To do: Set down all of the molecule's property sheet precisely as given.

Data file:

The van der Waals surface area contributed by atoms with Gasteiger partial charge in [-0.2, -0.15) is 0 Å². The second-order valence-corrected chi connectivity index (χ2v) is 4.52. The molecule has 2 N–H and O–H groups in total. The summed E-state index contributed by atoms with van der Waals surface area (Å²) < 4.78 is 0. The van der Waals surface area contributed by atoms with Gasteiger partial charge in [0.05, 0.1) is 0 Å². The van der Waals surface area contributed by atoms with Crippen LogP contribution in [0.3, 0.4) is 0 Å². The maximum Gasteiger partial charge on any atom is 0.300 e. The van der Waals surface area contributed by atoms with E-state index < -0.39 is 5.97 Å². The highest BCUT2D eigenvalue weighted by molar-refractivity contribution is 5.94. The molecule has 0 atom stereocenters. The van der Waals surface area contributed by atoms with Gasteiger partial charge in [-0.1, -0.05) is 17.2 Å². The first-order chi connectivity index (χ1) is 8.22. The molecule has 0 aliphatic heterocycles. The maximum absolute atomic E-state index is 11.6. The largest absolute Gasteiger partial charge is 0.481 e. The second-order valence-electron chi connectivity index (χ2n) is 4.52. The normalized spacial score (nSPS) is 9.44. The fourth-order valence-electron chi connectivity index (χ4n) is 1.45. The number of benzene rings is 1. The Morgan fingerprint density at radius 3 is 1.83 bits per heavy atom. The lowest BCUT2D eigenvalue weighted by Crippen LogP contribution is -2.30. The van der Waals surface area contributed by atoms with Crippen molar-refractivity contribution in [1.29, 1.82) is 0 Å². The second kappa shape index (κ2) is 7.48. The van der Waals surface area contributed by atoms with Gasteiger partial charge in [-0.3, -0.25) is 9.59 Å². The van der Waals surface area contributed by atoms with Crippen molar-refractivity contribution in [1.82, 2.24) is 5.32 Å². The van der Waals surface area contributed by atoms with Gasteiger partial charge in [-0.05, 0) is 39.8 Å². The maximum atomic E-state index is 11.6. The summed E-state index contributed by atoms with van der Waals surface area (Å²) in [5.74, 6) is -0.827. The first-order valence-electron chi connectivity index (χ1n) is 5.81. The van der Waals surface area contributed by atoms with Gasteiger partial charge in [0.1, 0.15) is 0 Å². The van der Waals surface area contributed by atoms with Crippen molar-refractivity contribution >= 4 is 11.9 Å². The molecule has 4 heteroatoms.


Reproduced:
The van der Waals surface area contributed by atoms with Gasteiger partial charge in [-0.2, -0.15) is 0 Å². The second-order valence-corrected chi connectivity index (χ2v) is 4.52. The molecule has 2 N–H and O–H groups in total. The summed E-state index contributed by atoms with van der Waals surface area (Å²) < 4.78 is 0. The van der Waals surface area contributed by atoms with Gasteiger partial charge in [0.05, 0.1) is 0 Å². The van der Waals surface area contributed by atoms with Crippen LogP contribution in [0.3, 0.4) is 0 Å². The maximum Gasteiger partial charge on any atom is 0.300 e. The van der Waals surface area contributed by atoms with E-state index < -0.39 is 5.97 Å². The highest BCUT2D eigenvalue weighted by molar-refractivity contribution is 5.94. The molecule has 0 atom stereocenters. The van der Waals surface area contributed by atoms with Gasteiger partial charge in [-0.1, -0.05) is 17.2 Å². The first-order chi connectivity index (χ1) is 8.22. The molecule has 0 aliphatic heterocycles. The maximum absolute atomic E-state index is 11.6. The largest absolute Gasteiger partial charge is 0.481 e. The second-order valence-electron chi connectivity index (χ2n) is 4.52. The normalized spacial score (nSPS) is 9.44. The fourth-order valence-electron chi connectivity index (χ4n) is 1.45. The number of benzene rings is 1. The Morgan fingerprint density at radius 3 is 1.83 bits per heavy atom. The lowest BCUT2D eigenvalue weighted by Crippen LogP contribution is -2.30. The van der Waals surface area contributed by atoms with Crippen molar-refractivity contribution in [1.29, 1.82) is 0 Å². The second kappa shape index (κ2) is 7.48. The van der Waals surface area contributed by atoms with Gasteiger partial charge in [-0.3, -0.25) is 9.59 Å². The van der Waals surface area contributed by atoms with Crippen molar-refractivity contribution in [1.82, 2.24) is 5.32 Å². The van der Waals surface area contributed by atoms with Gasteiger partial charge in [-0.05, 0) is 39.8 Å². The maximum atomic E-state index is 11.6. The summed E-state index contributed by atoms with van der Waals surface area (Å²) in [5.74, 6) is -0.827. The first-order valence-electron chi connectivity index (χ1n) is 5.81. The van der Waals surface area contributed by atoms with Gasteiger partial charge in [0.1, 0.15) is 0 Å². The van der Waals surface area contributed by atoms with Crippen molar-refractivity contribution >= 4 is 11.9 Å². The molecule has 4 heteroatoms.